The Hawaiian women were puzzled. They did not see any reason to cut up a perfectly good, large amount of material into small pieces, just to sew it together again. Plus, the patchwork was too busy for them. It was so colorful that it was hard to see all their beautiful stitches.
The Hawaiian women wanted the stitches of the quilts to be a focal point.
In the middle of this evolution in Hawaiian Style Quilting came a sudden inspiration.
The story goes that a Hawaiian woman watched her Keiki (children) learning to cut snowflakes from folded pieces of paper. Suddenly, she had an idea of using the same technique and applying it to cloth fabric. This moment was the beginning inspiration for the unique Hawaiian Quilt Design created by folding and cutting large pieces of fabric.
From snowflakes cut from folded paper came the ideas for the classic Hawaiian Quilt
Another legend tells the story of a Hawaiian woman who laid some fabric on the grass to dry. She noticed the shadows of the ulu (breadfruit) leaves dancing on the drying fabric. So she cut out the shadowy design of the ulu leaf and laid it onto another fabric. Then she quilted the cut-out, ulu design onto the fabric’s bottom layer, and the Hawaiian two-color Quilt was born.
Naturally, there are many inspirations for the designs of Hawaiian quilts.
These ideas come from vital objects like the ulu tree, which contain the powerful symbolism of abundance, growth, and nourishment.
Other inspirations came from the all-important natural world. Things like flowers, plants, wind, and rain are some of nature’s beauty that had already found expression in hula, songs, and poetry. These creative ideas were from integral parts of everyday life that slowly found their way to Hawaiian Quilt designs.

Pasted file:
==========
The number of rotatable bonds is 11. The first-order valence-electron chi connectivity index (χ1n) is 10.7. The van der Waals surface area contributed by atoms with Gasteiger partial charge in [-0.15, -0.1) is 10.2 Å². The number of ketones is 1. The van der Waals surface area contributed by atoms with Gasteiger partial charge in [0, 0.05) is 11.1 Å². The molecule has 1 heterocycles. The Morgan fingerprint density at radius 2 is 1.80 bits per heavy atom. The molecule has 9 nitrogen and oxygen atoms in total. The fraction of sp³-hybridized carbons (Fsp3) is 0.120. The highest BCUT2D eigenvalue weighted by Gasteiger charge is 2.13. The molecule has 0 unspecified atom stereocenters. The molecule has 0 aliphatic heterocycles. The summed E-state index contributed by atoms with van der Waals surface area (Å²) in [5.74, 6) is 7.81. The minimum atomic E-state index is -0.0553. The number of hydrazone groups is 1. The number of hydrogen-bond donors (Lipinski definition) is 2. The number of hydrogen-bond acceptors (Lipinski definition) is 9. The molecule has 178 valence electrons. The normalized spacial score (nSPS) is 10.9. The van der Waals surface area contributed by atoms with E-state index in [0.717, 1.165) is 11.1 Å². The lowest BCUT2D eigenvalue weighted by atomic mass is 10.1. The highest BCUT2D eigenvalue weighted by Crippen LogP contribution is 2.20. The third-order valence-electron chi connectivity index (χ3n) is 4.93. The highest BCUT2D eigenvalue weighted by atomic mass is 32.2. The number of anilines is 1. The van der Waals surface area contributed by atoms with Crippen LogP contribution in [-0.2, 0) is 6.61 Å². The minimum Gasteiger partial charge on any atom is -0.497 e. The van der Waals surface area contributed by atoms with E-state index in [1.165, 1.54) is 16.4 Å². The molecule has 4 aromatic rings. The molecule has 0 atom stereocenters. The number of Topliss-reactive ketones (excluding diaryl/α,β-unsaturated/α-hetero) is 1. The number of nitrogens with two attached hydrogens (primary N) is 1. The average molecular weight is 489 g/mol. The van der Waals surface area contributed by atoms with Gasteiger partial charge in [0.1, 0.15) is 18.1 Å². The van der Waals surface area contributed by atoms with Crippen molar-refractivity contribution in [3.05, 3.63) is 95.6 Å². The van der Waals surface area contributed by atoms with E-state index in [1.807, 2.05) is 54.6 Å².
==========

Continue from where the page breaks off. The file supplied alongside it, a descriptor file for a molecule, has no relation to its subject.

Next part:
Hawaiian quilts can also evoke the memory of a loved one.
Queen Lili’uokalani was one of the most amazing quilters in Hawai’i. She succeeded her brother King David Kalākaua upon his death. She was determined as Queen to strengthen the political power of the Hawaiian monarchy.
The Queen was opposed by powerful business interests and eventually imprisoned in her own palace. While in confinement, she made a beautiful and elaborate quilt. Each block tells a bit of the history and circumstances surrounding the tumultuous times she was living through.
A great wave of patriotism filled the hearts of the Hawaiian People.
Hawaiian patriotism began to show up in Hawaiian quilting. The Hawaiian women began incorporating Hawaiian flag patterns and the Hawaiian National Motto onto bed quilts.
Because quilting has always been meaningful for bringing beauty into the home, staying warm, and as a relaxing hobby, these quilting bees have had many benefits. This is why they have continued to be popular within quilting communities.
Even today, as the Hawaiian Quilt has evolved, they remain true to form and an essential part of perpetuating the deep symbols significant to Hawaii’s culture and the lifestyle of the Hawaiian People.
Hawaiian quilts symbolize an attachment and love for the islands, which people share throughout the world.
Writing and Graphic Design by Sugandha Ferro Black
Photos courtesy of Wiki Commons and other paid for or free sources unless otherwise noted.
Flag quilts | © Naional Mus of America/flickr, Stitching a Quilt | © Volcano Natl Park Public Domain/flickr, Making Kapa | © Alphones Pellion 1819 Public Domain/wiki, Queen’s Quilt | © Public Domain/wiki, Light Kapa | © Hiart/wiki, Red and gold quilt | © Hiart/wiki, Title Quilt – Pineapple | © Jeff Muceus/flickr, Circle, Hibiscus Quilt – Pineapple | © Jeff Muceus/flickr, Anthurium Quilt | © Jeff Muceus/flickr